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PhD defence David Hendrickx

Revealing the public health significance of skin infections among Aboriginal children living in the Pilbara: A call to action in Western Australia

30 avr. 2018

David Hendrickx will be awarded his PhD entitled “Revealing the public health significance of skin infections among Aboriginal children living in the Pilbara: A call to action in Western Australia” on 30 April 2018 by the University of Western Australia.

Principal supervisor:

  • A/Prof. Roz Walker (Telethon Kids Institute / University of Western Australia)

Co-supervisors:

  • Prof. Dr. Marleen Boelaert (Institute of Tropical Medicine)
  • Prof. Dr. Jonathan Carapetis (Telethon Kids Institute / University of Western Australia)
  • Dr. Asha Bowen (Telethon Kids Institute / University of Western Australia)

Abstract: 

The aim of the work presented in this manuscript was to document for the first time the extent to which skin infections are a public health issue in Western Australia (WA) and to provide qualitative insights that will inform comprehensive, culturally secure and sustainable ways of improving the prevention and control of skin infections in remote Aboriginal communities.  The need for this work followed from an earlier regional study that set out to assess the early child development status of children living in four remote Aboriginal communities in the Pilbara region of WA.  The study, which reported high levels of developmental vulnerability among Aboriginal children aged 4-5 years, reported on concerns voiced by community people and stakeholders that suggested that skin infections were among the major issues impacting on child health in these communities.

Epidemiological and intervention studies over the past two decades have established the importance of skin infections and their sequelae among Australian Indigenous children living in remote communities of the Northern Territory (NT).  Childhood scabies and impetigo prevalences as high as 50 and 70% respectively have emphasized the need for more effective skin infection prevention and control strategies in the region.  However, limited data on the burden of skin infections are currently available for Western Australia.  Its impact on children living in remote Aboriginal communities therefore remains largely undocumented, precluding the funding, development and implementation of comprehensive ‘healthy skin’ programs in the state.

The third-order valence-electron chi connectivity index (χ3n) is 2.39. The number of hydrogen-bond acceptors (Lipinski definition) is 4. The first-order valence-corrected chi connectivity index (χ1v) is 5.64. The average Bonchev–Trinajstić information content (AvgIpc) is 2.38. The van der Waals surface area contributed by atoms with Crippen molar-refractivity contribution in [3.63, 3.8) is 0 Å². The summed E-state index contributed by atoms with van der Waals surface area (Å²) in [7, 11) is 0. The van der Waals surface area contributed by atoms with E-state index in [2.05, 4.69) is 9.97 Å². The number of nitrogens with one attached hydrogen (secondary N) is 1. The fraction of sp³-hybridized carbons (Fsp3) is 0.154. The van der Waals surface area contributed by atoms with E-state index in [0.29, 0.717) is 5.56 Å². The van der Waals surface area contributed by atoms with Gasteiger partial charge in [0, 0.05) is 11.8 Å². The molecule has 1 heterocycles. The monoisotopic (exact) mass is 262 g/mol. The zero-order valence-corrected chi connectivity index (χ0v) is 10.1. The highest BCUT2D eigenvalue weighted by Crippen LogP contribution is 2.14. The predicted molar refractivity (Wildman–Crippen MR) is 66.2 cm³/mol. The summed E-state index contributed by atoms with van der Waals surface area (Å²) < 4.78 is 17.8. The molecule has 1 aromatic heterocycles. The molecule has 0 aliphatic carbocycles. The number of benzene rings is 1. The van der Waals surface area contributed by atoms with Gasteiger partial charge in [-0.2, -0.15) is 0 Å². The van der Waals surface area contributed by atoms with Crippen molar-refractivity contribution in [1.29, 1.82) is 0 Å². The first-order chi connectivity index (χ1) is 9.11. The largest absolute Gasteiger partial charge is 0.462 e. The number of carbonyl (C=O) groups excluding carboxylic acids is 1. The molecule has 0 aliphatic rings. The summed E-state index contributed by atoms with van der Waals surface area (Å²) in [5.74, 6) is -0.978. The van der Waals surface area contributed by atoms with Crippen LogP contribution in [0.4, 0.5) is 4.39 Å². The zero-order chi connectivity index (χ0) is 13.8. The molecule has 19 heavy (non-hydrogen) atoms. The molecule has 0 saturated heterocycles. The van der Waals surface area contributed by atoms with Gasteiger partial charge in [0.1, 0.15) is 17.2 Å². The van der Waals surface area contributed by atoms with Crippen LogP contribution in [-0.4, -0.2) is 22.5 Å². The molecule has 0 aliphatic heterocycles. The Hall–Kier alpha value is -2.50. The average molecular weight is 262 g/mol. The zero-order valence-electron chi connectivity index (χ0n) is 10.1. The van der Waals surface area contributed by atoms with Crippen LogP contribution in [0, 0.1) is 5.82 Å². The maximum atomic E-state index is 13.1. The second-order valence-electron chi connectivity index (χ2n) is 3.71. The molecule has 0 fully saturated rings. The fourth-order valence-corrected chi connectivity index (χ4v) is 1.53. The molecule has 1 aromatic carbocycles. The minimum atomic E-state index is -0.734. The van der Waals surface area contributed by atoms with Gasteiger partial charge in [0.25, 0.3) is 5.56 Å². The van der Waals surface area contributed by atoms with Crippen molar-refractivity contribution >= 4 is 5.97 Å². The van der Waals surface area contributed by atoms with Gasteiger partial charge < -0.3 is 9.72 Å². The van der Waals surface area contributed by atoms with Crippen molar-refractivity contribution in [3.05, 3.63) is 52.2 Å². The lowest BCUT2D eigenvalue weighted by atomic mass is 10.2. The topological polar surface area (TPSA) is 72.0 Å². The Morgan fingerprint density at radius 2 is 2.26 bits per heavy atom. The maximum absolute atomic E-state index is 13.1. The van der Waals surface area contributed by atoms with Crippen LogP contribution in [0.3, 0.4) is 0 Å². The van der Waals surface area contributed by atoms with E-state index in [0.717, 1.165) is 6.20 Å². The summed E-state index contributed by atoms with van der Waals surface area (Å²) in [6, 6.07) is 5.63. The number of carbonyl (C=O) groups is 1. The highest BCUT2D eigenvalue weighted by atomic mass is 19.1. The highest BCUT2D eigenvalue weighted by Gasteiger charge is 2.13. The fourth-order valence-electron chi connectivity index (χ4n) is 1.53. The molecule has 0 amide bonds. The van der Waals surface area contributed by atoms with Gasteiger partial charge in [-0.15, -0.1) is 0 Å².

Much of the work described here stems from the close collaborative relationships we have established with Aboriginal controlled health services and community organizations in the Pilbara.  These collaborations have facilitated the implementation of a retrospective audit of early childhood clinic presentations to estimate the burden of skin infections in four remote Aboriginal communities, as well as a qualitative study that set out to document parent/carer, healthcare practitioner and other service provider attitudes and practices regarding skin infections and their treatment.  In addition, we performed an extensive analysis of state-wide child hospitalization data to determine the occurrence of severe skin infections across WA and identify at risk groups.  Finally, we undertook a systematic review to assess the possible health and wellbeing benefits that have been associated with swimming pools in remote Aboriginal communities, including possible reductions in the prevalence and severity of skin infections.

The findings presented in this thesis go some way in addressing the current gap in knowledge.  Our principal findings are:

  1. Skin infections are the most common infectious cause for children to present to primary care clinics in remote Aboriginal communities located in the Pilbara region of WA (16% of all early childhood clinic presentations).
  2. Aboriginal children are 15 times more likely to be hospitalized with a skin infection compared to non-Aboriginal children, with Aboriginal infants living in remote areas being at a particularly high risk.
  3. Health service utilization for skin infections in Pilbara communities is affected by a range of barriers.  These include the need for more culturally secure and patient-centred healthcare provider practices, the normalization of skin infections, and the limitations of current skin infection treatment options.
  4. As well as providing a safe social and cultural space for Aboriginal children and their families, swimming pools have been shown to improve skin health in remote Aboriginal communities.

Our findings confirm the high burden of skin infections among children living in remote Aboriginal communities in WA and provide direction in defining what is needed to improve the prevention and control of skin infections in remote Aboriginal communities. The outcomes of this work are being shared with Aboriginal controlled health services and community organizations in the Pilbara. Work is currently underway to trial alternative treatment strategies, address the normalization of skin infections through community-driven health promotion activities, and train healthcare practitioners in the identification and culturally secure management of skin infections.